On your next trip to the supermarket, ask your child to do any weighing. Can they tell you the weight of some fruit or vegetables in grams and kilograms? Can they convert between metric measurements (like grams) and imperial measurements (like ounces)?

A table like this is useful for getting to grips with approximate equivalences between metric and imperial units:

equivalence table

3. Practise managing money

Budgeting with precise amounts of money can make for great calculating practice.

Try involving your child in some budgeting activities – for example, budgeting for a family day out. Tell them how much they have to spend, and ask them to work out the cost of different options.

You could also get your child used to budgeting by giving them a small amount of pocket money each week. If there is something your child particularly wants to buy, ask them to think about how much money they will need to save every week.

Activity: My money

Keep on top of all your money matters.

4. Understand perimeter and area

Perimeter means the distance around the outside of a shape. Area is the size a surface takes up. Your child will learn to find the perimeter and area of rectilinear shapes, which are shapes with straight sides and right angles.

When finding the area of composite rectilinear shapes (shapes that can be divided into more than one rectangle), encourage your child to divide the shape into smaller squares and rectangles. Here is an example of finding the area and perimeter of a composite rectilinear shape:

Area

To find the area of the total shape, your child will need to separate the shape into two rectangles:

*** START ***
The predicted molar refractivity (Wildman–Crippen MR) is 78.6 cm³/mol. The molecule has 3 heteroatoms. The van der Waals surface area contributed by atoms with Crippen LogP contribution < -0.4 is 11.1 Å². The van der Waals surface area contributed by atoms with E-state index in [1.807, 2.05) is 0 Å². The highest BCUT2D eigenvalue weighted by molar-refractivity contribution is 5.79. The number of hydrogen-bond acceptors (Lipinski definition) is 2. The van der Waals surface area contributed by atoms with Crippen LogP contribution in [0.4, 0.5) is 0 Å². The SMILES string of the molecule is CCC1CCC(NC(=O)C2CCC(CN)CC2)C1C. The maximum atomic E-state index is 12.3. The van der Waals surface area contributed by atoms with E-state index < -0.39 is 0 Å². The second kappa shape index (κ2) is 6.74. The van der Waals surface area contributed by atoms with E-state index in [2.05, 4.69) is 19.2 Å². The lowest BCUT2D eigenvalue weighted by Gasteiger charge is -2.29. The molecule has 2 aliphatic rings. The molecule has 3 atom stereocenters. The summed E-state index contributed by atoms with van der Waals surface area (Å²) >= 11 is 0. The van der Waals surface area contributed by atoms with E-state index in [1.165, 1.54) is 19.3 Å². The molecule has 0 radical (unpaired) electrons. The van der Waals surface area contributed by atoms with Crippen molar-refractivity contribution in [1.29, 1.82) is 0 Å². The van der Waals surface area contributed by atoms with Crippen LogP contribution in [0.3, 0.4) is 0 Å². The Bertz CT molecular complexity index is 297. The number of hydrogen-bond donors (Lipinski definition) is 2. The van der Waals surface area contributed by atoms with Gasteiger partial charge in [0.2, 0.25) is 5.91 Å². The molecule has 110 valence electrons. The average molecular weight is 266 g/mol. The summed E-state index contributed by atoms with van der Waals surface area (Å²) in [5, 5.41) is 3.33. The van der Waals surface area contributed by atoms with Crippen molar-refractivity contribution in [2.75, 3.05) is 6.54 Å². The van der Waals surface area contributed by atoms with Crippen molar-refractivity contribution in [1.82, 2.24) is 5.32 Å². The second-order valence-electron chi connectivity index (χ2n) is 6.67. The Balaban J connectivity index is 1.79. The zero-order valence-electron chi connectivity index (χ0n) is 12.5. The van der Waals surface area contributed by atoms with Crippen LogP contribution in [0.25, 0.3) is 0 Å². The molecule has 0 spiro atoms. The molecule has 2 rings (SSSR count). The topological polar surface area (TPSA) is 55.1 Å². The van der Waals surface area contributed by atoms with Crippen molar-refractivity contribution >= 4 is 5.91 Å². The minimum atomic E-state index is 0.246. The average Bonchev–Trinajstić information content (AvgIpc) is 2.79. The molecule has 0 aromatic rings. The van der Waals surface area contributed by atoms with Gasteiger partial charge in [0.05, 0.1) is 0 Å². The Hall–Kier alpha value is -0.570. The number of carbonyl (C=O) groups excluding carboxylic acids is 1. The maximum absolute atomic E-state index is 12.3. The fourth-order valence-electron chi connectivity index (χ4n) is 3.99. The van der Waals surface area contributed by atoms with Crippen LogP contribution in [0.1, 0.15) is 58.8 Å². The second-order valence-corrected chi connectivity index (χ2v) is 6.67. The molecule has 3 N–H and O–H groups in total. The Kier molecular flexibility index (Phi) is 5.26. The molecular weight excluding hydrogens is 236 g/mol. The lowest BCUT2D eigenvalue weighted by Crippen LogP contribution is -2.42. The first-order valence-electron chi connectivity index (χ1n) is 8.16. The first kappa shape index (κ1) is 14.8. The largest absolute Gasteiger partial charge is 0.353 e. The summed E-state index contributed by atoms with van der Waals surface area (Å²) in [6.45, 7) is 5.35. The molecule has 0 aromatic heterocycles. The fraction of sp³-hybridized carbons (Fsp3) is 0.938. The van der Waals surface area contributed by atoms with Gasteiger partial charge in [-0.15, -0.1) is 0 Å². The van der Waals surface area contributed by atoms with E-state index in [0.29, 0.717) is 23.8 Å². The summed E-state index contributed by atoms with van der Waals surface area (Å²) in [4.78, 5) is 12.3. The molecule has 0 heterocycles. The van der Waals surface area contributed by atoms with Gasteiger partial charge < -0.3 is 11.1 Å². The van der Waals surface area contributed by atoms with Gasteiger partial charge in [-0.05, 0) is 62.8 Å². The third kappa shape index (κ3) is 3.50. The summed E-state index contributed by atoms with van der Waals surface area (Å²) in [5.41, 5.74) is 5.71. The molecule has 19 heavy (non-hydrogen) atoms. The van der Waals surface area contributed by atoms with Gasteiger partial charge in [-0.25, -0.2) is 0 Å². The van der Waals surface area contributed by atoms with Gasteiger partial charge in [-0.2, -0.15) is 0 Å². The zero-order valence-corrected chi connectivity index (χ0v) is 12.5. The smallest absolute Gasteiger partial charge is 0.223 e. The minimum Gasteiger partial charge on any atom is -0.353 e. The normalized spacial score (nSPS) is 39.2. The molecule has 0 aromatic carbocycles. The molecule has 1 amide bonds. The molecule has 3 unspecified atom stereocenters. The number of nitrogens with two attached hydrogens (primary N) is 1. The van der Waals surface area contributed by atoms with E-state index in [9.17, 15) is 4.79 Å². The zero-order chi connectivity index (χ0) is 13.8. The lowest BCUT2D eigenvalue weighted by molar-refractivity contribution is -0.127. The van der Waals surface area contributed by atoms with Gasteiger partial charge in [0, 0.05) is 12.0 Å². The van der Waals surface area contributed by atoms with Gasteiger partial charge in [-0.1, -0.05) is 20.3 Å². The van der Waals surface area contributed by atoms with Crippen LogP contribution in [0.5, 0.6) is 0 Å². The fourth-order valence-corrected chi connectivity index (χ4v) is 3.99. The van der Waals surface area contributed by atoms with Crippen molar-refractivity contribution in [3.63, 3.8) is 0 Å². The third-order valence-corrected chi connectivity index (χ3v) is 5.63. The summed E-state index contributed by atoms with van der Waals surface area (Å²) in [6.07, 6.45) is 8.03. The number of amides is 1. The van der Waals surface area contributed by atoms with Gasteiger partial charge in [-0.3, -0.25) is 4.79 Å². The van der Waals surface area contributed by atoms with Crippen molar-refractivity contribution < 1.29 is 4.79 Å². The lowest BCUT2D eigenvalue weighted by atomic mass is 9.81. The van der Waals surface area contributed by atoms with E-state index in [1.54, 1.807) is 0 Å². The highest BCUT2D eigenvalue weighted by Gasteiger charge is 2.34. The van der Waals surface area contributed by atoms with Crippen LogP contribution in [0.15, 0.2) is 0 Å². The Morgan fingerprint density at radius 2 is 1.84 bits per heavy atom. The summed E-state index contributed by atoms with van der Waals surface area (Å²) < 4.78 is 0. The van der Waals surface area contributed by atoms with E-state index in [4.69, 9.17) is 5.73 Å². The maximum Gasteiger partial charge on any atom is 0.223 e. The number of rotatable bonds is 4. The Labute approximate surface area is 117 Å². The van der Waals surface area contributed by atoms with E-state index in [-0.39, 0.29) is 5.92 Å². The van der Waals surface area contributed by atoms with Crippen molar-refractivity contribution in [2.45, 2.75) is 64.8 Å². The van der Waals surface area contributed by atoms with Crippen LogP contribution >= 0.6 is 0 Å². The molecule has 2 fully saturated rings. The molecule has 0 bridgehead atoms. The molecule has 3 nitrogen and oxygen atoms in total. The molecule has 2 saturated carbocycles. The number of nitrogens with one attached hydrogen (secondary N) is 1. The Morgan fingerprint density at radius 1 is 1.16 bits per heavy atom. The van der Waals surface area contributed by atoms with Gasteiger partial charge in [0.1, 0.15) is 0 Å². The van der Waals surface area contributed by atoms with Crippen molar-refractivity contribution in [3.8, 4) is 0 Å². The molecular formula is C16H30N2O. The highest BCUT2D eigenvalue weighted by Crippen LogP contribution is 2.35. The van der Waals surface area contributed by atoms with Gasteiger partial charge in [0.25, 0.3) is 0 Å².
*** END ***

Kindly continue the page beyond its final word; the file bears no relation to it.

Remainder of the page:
Perimiter2

 

The total area of the shape can be found by adding the area of the two rectangles.

10m × 8m = 80m²

12m × 5m = 60m²

80m² + 60m² = 140m²

Perimeter

To find the perimeter, your child will first need to find the lengths of the missing sides:

 

Perimiter

 

Your child will then add each length of the shape together.

8m + 10m + 3m + 12m + 5m + 22m = 60m

Be sure to remind your child to record their solutions using the appropriate units, such as cm, cm², m, and m².

5. Make a bedroom plan

Ask your child to estimate the area of the floor space in their bedroom, as well as the length of its perimeter. Once they have made their estimates, they can use a tape measure to check them.

Then, see if they can make a plan of their bedroom, measuring the edges of the room and the large pieces of furniture, such as the bed, wardrobes, and so on. This will help your child see how useful accurate measurements of perimeter and area are in the real world. Can they use the skills they have learnt to make a plan of their dream bedroom?

Copyright Oxford University Press 2020